Kenora – Rainy River MPP Greg Rickford says he can’t explain what drivers are seeing at fuel stations throughout the region.
On Tuesday, Q104, KenoraOnline and DrydenNow reported that despite a few cent drop in prices – the Kenora District had the 12th most expensive fuel in Canada at 189.9 per litre, with Thunder Bay having the least expensive at 125.9 per litre.
We also found that between September and November, Ontario’s average fuel price changed 37 times – but the price of fuel never dropped in northwestern Ontario, according to GasBuddy.
Since Tuesday’s report, the Kenora area has moved up to the unfortunate 11th most expensive fuel price in Canada, while Thunder Bay’s prices have increased a bit to an average of 138.0 per litre – still good for the third least expensive fuel in the country.
Rickford, who as Ontario’s former Minister of Energy lead the charge against potential price-fixing between fuel stations in the region with an investigation by the Competition Bureau of Canada in 2019, says he still can’t explain the price differences.
“I can’t explain the price variations between Kenora, Red Lake, Dryden and Sioux Lookout. It’s a bit of a wild west phenomenon,” said Rickford, on the Q Morning Show. “What I can tell you is that we brought the Competition Bureau in for a forensic review of price-fixing.”
The Competition Bureau’s report from April 2019, following a multiple-month investigation, found no evidence of collusion between 50 gas stations between Kenora, Dryden, Fort Frances and Thunder Bay.
At the time, there was about a 20 cent difference between fuel stations in NWO and southern Ontario. Now, there’s about a 30 cent difference compared to prices in the Greater Toronto Area.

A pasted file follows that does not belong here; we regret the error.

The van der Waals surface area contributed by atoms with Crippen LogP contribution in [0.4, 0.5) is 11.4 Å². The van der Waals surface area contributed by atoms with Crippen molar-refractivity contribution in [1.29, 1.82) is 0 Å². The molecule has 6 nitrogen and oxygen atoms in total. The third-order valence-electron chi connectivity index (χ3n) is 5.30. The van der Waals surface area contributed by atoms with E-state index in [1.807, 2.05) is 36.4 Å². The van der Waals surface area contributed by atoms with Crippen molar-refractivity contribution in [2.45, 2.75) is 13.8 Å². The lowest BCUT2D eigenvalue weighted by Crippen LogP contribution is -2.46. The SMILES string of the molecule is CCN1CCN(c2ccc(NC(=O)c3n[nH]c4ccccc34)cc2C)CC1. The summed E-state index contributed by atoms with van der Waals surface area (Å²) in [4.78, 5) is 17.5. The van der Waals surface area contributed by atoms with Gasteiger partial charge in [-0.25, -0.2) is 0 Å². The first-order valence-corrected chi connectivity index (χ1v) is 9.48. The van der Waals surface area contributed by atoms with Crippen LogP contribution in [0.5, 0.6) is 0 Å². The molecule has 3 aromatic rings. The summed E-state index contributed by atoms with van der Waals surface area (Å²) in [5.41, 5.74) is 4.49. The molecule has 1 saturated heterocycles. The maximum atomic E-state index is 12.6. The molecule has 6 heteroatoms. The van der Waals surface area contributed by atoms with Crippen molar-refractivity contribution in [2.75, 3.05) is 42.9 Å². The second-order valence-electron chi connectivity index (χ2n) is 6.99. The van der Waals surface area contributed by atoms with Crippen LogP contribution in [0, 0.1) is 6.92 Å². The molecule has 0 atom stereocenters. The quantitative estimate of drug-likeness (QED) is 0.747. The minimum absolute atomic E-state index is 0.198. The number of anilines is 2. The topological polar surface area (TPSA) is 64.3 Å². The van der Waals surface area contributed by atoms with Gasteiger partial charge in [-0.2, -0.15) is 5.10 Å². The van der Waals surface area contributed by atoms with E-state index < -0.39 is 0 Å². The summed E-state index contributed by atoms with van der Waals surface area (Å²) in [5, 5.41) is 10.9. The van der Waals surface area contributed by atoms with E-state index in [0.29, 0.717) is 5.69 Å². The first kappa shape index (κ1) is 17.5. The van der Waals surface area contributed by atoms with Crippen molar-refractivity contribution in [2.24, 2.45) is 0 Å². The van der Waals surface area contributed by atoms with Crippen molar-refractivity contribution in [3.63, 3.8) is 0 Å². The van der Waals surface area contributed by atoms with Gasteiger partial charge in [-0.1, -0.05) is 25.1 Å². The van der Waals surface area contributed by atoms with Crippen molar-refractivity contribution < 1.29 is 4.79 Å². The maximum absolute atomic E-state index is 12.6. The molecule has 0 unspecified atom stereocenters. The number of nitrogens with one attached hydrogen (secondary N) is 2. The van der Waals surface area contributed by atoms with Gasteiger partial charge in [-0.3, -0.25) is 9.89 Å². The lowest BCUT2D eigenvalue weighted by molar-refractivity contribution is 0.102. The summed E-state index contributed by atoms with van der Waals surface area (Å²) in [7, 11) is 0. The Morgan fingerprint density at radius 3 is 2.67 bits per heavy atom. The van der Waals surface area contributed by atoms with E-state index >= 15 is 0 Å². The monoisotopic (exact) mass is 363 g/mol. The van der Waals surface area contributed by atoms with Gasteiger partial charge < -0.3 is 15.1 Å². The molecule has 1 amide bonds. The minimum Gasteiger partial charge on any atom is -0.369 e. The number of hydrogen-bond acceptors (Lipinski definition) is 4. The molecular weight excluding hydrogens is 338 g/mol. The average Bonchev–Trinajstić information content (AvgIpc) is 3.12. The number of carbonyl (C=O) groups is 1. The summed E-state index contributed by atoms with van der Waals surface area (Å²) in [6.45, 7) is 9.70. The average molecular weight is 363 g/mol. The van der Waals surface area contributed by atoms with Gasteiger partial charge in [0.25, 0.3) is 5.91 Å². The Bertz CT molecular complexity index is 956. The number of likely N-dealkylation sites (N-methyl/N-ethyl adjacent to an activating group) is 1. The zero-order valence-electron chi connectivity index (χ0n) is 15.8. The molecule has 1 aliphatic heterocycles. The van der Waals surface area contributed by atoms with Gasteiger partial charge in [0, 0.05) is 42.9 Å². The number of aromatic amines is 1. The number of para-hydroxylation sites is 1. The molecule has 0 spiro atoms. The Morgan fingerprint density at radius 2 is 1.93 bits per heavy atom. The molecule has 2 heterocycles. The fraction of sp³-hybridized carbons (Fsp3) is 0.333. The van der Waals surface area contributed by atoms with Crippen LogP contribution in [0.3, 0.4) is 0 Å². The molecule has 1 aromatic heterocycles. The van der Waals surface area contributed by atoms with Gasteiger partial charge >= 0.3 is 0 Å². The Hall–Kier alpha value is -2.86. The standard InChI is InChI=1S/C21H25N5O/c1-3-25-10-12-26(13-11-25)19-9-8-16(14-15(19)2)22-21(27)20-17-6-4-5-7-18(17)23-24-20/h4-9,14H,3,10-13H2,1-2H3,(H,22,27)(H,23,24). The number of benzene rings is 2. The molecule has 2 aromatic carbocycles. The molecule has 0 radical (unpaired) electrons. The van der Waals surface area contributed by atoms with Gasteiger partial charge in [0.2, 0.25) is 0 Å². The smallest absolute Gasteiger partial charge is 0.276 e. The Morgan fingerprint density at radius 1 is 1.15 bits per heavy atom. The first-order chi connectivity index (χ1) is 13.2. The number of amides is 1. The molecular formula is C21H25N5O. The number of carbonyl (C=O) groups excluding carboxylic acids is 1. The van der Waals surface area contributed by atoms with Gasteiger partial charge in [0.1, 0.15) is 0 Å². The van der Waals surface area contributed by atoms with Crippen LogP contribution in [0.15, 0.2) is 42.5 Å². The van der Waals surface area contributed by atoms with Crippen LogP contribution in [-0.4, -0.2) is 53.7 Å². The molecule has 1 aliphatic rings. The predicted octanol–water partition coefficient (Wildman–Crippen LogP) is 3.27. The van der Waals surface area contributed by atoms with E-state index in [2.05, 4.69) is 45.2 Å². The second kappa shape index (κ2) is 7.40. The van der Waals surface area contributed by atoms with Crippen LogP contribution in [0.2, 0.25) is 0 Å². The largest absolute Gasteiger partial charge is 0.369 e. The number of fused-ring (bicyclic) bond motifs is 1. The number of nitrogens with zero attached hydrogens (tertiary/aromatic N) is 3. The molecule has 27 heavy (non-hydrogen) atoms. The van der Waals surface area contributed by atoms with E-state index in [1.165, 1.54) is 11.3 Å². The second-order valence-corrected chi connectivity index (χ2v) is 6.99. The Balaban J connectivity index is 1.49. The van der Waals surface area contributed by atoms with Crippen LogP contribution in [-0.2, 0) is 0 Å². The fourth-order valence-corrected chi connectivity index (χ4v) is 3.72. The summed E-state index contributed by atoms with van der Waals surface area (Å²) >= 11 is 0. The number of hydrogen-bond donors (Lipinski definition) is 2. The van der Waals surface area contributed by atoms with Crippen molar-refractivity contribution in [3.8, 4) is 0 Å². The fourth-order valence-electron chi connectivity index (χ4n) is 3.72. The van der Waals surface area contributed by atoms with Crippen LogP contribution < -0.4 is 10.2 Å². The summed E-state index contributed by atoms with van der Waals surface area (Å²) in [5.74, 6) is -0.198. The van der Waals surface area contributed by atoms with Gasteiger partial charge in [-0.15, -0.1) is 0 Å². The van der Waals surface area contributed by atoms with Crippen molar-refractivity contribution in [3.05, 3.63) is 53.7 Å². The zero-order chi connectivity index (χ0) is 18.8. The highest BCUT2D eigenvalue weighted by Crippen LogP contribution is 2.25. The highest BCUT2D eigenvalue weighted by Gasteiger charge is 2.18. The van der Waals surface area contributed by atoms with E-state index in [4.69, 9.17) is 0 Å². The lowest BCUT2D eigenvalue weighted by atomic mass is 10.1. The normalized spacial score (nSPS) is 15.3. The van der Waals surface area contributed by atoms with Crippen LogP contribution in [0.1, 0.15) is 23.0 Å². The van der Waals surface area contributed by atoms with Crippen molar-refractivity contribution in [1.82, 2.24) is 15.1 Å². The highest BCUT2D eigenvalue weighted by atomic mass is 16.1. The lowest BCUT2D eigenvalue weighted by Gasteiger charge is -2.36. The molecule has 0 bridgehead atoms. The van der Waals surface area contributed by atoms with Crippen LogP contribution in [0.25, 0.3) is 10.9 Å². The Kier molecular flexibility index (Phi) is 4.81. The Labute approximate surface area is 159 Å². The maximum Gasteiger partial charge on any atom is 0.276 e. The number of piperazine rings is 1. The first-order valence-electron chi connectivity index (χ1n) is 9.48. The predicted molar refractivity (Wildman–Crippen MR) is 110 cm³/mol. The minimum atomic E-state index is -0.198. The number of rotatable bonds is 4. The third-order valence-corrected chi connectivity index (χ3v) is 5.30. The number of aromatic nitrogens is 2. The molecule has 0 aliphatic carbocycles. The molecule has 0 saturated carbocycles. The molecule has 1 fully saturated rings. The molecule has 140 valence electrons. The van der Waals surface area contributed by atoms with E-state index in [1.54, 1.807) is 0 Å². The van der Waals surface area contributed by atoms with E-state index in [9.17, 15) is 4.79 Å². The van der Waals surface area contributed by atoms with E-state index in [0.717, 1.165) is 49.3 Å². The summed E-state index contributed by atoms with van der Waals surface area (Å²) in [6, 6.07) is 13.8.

“We know that by comparison with Manitoba, there’s a tax that they don’t apply to their gas so it’s always going to be 6 or 7 cents cheaper, but the Premier announced that we will continue to keep our portion of the tax off of the price of gasoline,” adds Rickford.
As Ontario’s Minister of Indigenous Affairs and Minister of Northern Development notes, Ontario’s 2022 Fall Economic Statement laid out legislation that would, if passed, extend Ontario’s current gas and fuel tax rate cuts to the end of 2023.
If the legislation passes, Ontario’s tax rate on gas and diesel would remain at 9 cents per litre. The province says that would save Ontario households an average of $195 between July 1, 2022 and December 31, 2023.
“That costs money for us, but I realize that gas prices remain high. I still have a pick-up truck. I know. I feel it. We’re doing what we can to keep those prices down,” adds Rickford.
The extension follows legislation passed this spring that cut the provincial gas tax by 5.7 cents per litre and the fuel tax by 5.3 cents per litre from July 2022 to December 31, 2022.